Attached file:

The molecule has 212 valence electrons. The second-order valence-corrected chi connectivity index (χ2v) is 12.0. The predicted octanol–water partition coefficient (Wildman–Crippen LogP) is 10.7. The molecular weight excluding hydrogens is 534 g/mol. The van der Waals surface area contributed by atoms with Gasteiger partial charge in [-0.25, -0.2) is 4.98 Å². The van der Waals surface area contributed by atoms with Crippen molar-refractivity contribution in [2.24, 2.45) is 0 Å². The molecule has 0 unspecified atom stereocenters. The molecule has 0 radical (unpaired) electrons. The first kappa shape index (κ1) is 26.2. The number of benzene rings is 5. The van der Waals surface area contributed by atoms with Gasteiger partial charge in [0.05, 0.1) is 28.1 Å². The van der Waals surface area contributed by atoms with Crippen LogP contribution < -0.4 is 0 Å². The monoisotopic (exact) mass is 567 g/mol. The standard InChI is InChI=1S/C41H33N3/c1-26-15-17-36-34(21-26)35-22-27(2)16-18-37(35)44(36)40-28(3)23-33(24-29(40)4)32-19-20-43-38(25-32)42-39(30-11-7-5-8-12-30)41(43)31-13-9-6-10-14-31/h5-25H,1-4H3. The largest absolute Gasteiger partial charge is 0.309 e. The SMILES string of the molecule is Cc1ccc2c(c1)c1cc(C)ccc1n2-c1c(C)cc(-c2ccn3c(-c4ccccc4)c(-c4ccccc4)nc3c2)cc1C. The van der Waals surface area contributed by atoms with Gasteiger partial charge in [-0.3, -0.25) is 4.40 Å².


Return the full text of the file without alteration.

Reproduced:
The molecule has 212 valence electrons. The second-order valence-corrected chi connectivity index (χ2v) is 12.0. The predicted octanol–water partition coefficient (Wildman–Crippen LogP) is 10.7. The molecular weight excluding hydrogens is 534 g/mol. The van der Waals surface area contributed by atoms with Gasteiger partial charge in [-0.25, -0.2) is 4.98 Å². The van der Waals surface area contributed by atoms with Crippen molar-refractivity contribution in [2.24, 2.45) is 0 Å². The molecule has 0 unspecified atom stereocenters. The molecule has 0 radical (unpaired) electrons. The first kappa shape index (κ1) is 26.2. The number of benzene rings is 5. The van der Waals surface area contributed by atoms with Gasteiger partial charge in [0.05, 0.1) is 28.1 Å². The van der Waals surface area contributed by atoms with Crippen LogP contribution < -0.4 is 0 Å². The monoisotopic (exact) mass is 567 g/mol. The standard InChI is InChI=1S/C41H33N3/c1-26-15-17-36-34(21-26)35-22-27(2)16-18-37(35)44(36)40-28(3)23-33(24-29(40)4)32-19-20-43-38(25-32)42-39(30-11-7-5-8-12-30)41(43)31-13-9-6-10-14-31/h5-25H,1-4H3. The largest absolute Gasteiger partial charge is 0.309 e. The SMILES string of the molecule is Cc1ccc2c(c1)c1cc(C)ccc1n2-c1c(C)cc(-c2ccn3c(-c4ccccc4)c(-c4ccccc4)nc3c2)cc1C. The van der Waals surface area contributed by atoms with Gasteiger partial charge in [-0.3, -0.25) is 4.40 Å².